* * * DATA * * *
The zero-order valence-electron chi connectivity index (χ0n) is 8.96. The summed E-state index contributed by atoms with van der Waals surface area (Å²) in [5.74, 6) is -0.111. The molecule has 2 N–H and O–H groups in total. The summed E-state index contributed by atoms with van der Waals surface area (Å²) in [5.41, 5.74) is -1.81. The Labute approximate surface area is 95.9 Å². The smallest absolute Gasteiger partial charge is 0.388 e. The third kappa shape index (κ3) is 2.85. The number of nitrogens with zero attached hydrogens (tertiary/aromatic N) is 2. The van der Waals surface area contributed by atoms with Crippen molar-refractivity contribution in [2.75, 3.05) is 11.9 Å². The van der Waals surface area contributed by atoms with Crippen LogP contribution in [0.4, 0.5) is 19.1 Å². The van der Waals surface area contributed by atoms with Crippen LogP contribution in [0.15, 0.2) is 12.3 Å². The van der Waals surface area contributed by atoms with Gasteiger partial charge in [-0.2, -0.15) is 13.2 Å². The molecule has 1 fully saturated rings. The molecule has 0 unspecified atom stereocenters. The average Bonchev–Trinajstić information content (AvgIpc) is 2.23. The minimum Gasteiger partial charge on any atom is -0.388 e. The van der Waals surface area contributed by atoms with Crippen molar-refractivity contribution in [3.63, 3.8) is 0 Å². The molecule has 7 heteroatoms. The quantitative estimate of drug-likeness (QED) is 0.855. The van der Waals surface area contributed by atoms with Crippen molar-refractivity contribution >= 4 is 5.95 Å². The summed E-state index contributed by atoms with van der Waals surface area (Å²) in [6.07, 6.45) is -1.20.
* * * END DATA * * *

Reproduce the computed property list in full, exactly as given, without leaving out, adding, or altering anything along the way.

The zero-order valence-electron chi connectivity index (χ0n) is 8.96. The summed E-state index contributed by atoms with van der Waals surface area (Å²) in [5.74, 6) is -0.111. The molecule has 2 N–H and O–H groups in total. The summed E-state index contributed by atoms with van der Waals surface area (Å²) in [5.41, 5.74) is -1.81. The Labute approximate surface area is 95.9 Å². The smallest absolute Gasteiger partial charge is 0.388 e. The third kappa shape index (κ3) is 2.85. The number of nitrogens with zero attached hydrogens (tertiary/aromatic N) is 2. The van der Waals surface area contributed by atoms with Crippen molar-refractivity contribution in [2.75, 3.05) is 11.9 Å². The van der Waals surface area contributed by atoms with Crippen LogP contribution in [0.4, 0.5) is 19.1 Å². The van der Waals surface area contributed by atoms with Crippen LogP contribution in [0.15, 0.2) is 12.3 Å². The van der Waals surface area contributed by atoms with Gasteiger partial charge in [-0.2, -0.15) is 13.2 Å². The molecule has 1 fully saturated rings. The molecule has 0 unspecified atom stereocenters. The average Bonchev–Trinajstić information content (AvgIpc) is 2.23. The minimum Gasteiger partial charge on any atom is -0.388 e. The van der Waals surface area contributed by atoms with Crippen molar-refractivity contribution in [3.63, 3.8) is 0 Å². The molecule has 7 heteroatoms. The quantitative estimate of drug-likeness (QED) is 0.855. The van der Waals surface area contributed by atoms with Crippen molar-refractivity contribution >= 4 is 5.95 Å². The summed E-state index contributed by atoms with van der Waals surface area (Å²) in [6.07, 6.45) is -1.20.